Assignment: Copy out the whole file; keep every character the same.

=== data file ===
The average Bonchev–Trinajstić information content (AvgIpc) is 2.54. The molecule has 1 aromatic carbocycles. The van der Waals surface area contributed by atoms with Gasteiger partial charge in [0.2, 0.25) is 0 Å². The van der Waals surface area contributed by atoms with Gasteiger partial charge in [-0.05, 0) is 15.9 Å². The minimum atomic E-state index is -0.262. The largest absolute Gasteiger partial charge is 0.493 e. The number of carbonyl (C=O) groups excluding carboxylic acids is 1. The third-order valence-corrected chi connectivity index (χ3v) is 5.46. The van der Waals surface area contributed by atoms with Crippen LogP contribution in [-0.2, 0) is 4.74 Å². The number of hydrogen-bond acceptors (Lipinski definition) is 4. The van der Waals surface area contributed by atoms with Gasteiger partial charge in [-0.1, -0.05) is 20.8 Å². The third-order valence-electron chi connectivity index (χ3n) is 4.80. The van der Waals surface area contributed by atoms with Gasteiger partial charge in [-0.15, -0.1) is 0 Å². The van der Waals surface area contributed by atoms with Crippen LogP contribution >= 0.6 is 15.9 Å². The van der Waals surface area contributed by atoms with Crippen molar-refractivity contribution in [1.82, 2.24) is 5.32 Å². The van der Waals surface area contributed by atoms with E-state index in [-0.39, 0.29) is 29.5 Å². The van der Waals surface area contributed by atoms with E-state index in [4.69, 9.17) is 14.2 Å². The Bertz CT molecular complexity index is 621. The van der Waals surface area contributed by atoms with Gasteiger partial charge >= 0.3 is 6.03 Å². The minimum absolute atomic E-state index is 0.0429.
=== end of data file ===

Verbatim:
The average Bonchev–Trinajstić information content (AvgIpc) is 2.54. The molecule has 1 aromatic carbocycles. The van der Waals surface area contributed by atoms with Gasteiger partial charge in [0.2, 0.25) is 0 Å². The van der Waals surface area contributed by atoms with Gasteiger partial charge in [-0.05, 0) is 15.9 Å². The minimum atomic E-state index is -0.262. The largest absolute Gasteiger partial charge is 0.493 e. The number of carbonyl (C=O) groups excluding carboxylic acids is 1. The third-order valence-corrected chi connectivity index (χ3v) is 5.46. The van der Waals surface area contributed by atoms with Crippen LogP contribution in [-0.2, 0) is 4.74 Å². The number of hydrogen-bond acceptors (Lipinski definition) is 4. The van der Waals surface area contributed by atoms with Gasteiger partial charge in [-0.1, -0.05) is 20.8 Å². The third-order valence-electron chi connectivity index (χ3n) is 4.80. The van der Waals surface area contributed by atoms with Gasteiger partial charge in [-0.15, -0.1) is 0 Å². The van der Waals surface area contributed by atoms with Crippen LogP contribution >= 0.6 is 15.9 Å². The van der Waals surface area contributed by atoms with Crippen molar-refractivity contribution in [1.82, 2.24) is 5.32 Å². The van der Waals surface area contributed by atoms with E-state index in [-0.39, 0.29) is 29.5 Å². The van der Waals surface area contributed by atoms with E-state index in [4.69, 9.17) is 14.2 Å². The Bertz CT molecular complexity index is 621. The van der Waals surface area contributed by atoms with Gasteiger partial charge >= 0.3 is 6.03 Å². The minimum absolute atomic E-state index is 0.0429.